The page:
Structural and Architectural Glass Specialists
The term "structural glass" is used to describe glass that is integral to the design of a building. The glass takes an element of structural load, or weight, of the building itself. The load itself is dependent on the location and purpose of the glass element. Structural glass is used to create a long or large elevation of glass with minimal obstruction, and is a modern and minimalist alternative to framed curtain wallking.
"Architectural glass" is used to describe glass that is used as a building material. Most typically used for transparent glazing in window apertures on the external walls - ie windows- it can also used for internal partitioning and as an architectural design feature.
Not all glass is equal
There are several different types of glass, and choosing the right type for an application is dependent on the location and purpose of the glass element. Performance goals are also important, when choosing glass.
Look for the U number. The U-factor measures the heat gained or lost through glass due to the difference between indoor and outdoor temperatures. A lower number means better performance.
Solar heat gain coefficient, or SHGC, measures how well a product blocks heat generated by sunlight. A lower SHGC means the glass transmits less solar heat, leading to more comfortable ambient temperatures behind the glazing. Selecting the correct SHGC glass for the outside, can help peserve temperatures inside.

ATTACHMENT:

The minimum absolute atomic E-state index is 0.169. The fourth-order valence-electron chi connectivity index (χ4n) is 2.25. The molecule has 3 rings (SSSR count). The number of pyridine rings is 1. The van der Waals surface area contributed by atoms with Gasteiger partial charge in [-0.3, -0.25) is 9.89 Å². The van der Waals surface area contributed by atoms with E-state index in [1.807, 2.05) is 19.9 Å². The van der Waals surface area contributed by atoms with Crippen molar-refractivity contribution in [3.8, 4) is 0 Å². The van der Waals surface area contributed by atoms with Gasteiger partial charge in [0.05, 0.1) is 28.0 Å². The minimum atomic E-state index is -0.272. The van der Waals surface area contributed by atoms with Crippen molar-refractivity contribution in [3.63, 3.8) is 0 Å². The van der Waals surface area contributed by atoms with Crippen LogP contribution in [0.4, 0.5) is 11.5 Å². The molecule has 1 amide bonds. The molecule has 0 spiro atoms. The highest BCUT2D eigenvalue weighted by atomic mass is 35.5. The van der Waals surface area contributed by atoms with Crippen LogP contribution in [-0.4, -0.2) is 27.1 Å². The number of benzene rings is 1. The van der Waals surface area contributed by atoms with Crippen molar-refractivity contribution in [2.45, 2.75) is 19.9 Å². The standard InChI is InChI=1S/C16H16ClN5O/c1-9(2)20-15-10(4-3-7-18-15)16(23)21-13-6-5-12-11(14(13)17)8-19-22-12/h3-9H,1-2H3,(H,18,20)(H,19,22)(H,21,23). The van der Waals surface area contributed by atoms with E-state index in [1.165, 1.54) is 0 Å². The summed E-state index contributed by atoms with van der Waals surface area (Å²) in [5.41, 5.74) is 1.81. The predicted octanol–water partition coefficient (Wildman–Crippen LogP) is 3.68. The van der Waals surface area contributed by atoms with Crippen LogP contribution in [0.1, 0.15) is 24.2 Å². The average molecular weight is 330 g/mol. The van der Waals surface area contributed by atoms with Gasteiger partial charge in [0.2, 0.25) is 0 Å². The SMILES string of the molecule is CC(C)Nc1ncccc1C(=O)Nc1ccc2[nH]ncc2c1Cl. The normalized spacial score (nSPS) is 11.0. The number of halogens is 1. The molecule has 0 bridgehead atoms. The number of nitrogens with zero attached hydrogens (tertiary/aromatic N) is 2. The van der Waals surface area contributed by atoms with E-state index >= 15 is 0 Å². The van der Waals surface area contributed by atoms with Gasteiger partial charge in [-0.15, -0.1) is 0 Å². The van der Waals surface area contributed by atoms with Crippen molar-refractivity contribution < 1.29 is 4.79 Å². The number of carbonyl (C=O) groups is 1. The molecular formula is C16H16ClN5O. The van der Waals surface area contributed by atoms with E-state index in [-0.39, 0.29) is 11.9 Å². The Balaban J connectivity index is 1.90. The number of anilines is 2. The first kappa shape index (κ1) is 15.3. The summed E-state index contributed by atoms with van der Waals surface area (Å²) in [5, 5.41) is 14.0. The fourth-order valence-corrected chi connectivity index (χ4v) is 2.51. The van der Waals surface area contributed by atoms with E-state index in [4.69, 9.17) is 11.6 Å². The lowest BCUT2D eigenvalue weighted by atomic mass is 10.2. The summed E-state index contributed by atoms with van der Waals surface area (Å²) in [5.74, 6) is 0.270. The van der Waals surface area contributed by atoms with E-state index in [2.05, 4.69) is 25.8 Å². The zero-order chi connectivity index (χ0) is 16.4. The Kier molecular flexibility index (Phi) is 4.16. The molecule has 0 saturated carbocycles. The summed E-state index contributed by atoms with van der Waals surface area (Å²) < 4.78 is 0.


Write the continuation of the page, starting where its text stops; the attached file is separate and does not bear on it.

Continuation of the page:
Visible light transmission (VLT) refers to how much light passes through the glass. A higher VLT enhances natual light behind the glass: a lower VLT can enhance privacy. VLT can also be used to minimise glare.
From tinted to toughened, single, double, or triple glazed, let Ultra Vision Glazing guide you through the options, to find you the perfect pane for your project.
We have decades of experience installing high quality glass applications across the UK. We are well placed to guide you through the choice of glazing options available for your project, and the legislation of the glass products industry, particularly commercial and domestic buildings.
Solar controlled Glass
Solar control glass is a hi-tech product developed by the glass industry to allow sunlight to pass through a window or façade while radiating and reflecting away a large degree of the sun’s heat. The indoor space stays bright and much cooler than would be the case if normal glass were used.
Solar control glass is not necessarily coloured or mirrored glass, although such finishes can be applied for aesthetic purposes if desired. It incorporates invisible layers of special materials on the glass which have the dual effect of allowing sunlight in, while repelling solar heat. Solar control glass units are typically double glazed, which means they also insulate well.
Fire Resistant Glass
Fire Resistant Glass (also known as Fire Rated Glass), is specialist glass that has proven to provide a period of protection against fire, in a Fire Resistance Test, in line with British and European Fire Test Standards.
Fire Resistant Glass is designed to reduce the spread of fire and smoke, in 30-minute "integrity periods". Fire Resistant Glass can withstand heat up to six times higher than ordinary glass. Certain Fire Resistant Glass also minimises radiant heat transfer, allowing longer, safer access and egress during a fire.